While some pain after a workout is completely normal (and a sign that you’ve been beneficially challenging your muscles) other pain is a warning sign that you’ve pushed it too far.
Here’s how to tell the difference between good pain and bad pain after exercise.
Pain After a Workout: What’s Normal …
When you work your muscles, it can cause tiny injuries or ‘microdamage” to your muscle fibers and connective tissues. This can lead to delayed-onset muscle soreness (DOMS), which typically occurs 12 to 24 hours after a workout. According to the American College of Sports Medicine, DOMS is a side effect of the repair process that develops in response to microscopic muscle damage.[i] It can cause not only muscle soreness but also swelling, stiffness, tenderness to the touch and temporary reduction in strength to the affected muscles.
Delayed-onset muscle soreness can be bothersome, but it isn’t dangerous. It will typically only last for three to five days, and the next time you do the same activity the muscle soreness will probably be decreased. Activities known to cause DOMs include:
- Strength training
- Step aerobics
- Walking down hills
Muscle soreness after a workout is especially common after you’ve done an activity you’re not used to, you increased the intensity of your workout, or you’ve done ‘eccentric’ exercises (such as walking downhill, which lengthens your muscle).
The good thing about such muscle soreness is that as you recover, your body will be better able to handle the positive stress next time. So, ultimately, it’s a sign that you’re growing stronger and more fit. As Dr. David J. Szymanski, assistant professor and the director of the Applied Physiology Laboratory at Louisiana Tech University, told Running Times:[ii]
“Although DOMS is associated with something negative, it’s actually a physiologically positive reaction … Once your body is exposed to whatever made you sore, the next time your body will say, ‘I got it, I’ll protect you.’ It’s actually a beautiful thing.”
If you’re experiencing delayed-onset muscle soreness, try stretching, ice, heat or massage to relieve the pain. Rub on Relief can be very helpful in the interim, and research has actually shown that additional exercise is among the most effective forms of relief for DOMS.[iii]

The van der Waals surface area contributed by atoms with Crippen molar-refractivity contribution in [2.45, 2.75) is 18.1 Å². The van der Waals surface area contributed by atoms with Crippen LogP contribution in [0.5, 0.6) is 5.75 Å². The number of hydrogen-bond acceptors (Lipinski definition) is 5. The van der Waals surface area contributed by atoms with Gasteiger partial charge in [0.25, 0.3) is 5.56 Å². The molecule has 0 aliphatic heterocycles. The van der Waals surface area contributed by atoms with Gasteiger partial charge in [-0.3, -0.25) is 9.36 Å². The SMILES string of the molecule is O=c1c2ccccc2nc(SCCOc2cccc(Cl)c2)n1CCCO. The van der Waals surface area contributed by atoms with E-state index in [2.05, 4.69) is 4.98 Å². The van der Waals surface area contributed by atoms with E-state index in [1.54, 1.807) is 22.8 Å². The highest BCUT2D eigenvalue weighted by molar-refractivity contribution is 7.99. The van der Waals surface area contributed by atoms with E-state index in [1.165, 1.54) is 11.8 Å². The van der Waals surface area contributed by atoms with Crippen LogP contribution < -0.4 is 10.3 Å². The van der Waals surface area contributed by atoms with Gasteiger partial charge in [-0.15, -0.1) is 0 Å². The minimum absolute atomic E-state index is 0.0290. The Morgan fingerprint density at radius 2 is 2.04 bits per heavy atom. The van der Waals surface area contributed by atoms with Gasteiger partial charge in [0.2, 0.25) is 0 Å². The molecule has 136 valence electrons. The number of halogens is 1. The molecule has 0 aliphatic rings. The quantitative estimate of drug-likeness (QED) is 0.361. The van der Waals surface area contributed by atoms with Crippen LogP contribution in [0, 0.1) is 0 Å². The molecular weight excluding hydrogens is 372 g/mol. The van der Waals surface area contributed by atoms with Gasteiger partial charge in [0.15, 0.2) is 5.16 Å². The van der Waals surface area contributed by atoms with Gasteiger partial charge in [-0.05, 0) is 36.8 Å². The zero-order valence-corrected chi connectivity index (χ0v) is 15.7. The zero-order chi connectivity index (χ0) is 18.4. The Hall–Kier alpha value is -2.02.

Keep in mind that DOMS is temporary and will go away on its own. If it doesn’t, it’s probably not DOMS at all, but rather a sign of a pain that’s not normal following your workout.
Pain After a Workout: What’s Not Normal …
Muscle pain or mild achiness that shows up hours after a workout is typically normal. But the following types of pain during or after exercise typically are not:
- Pain with swelling
- Sharp pain that prevents you from moving a body part normally
- Pain in body parts you’ve previously injured
- Pain during exercise
- Pain that’s severe or so bad that it discourages your next workout (this could indicate an injury)
- Pain in your joints (especially pain that’s worse than what you normally experience)
If you experience any of the above types of pain, seek medical help — especially if the pain doesn’t get better quickly.
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How to Best Recover From Your Workout
The way you recover from your workout is every bit as important as the actual exercise. The proper recovery will ensure that you’re able to heal and repair the ‘damage’ that exercise caused so you’ll grow stronger and be able to work out even harder next time.
Among the most important elements are a proper cool down, stretching and hydration, which you can read about in detail here. However, perhaps most important is reaching for a bottle of Heal-n-Soothe, which is an all-natural inflammation fighter that promotes healthy muscle repair.
Heal-n-Soothe’s secret weapon for your recovery is its concentrated dose of proteolytic enzymes. These enzymes eat excess fibrin and scar tissue for lunch, helping every microscopic muscle tear to heal properly to deliver a full range of motion while reducing inflammation, tightness and pain. These enzymes work at a cellular level, ensuring your workout recovery starts from the inside out (plus, it also contains 12 of nature’s best anti-inflammatory compounds).
Written By: Updated: January 6,2014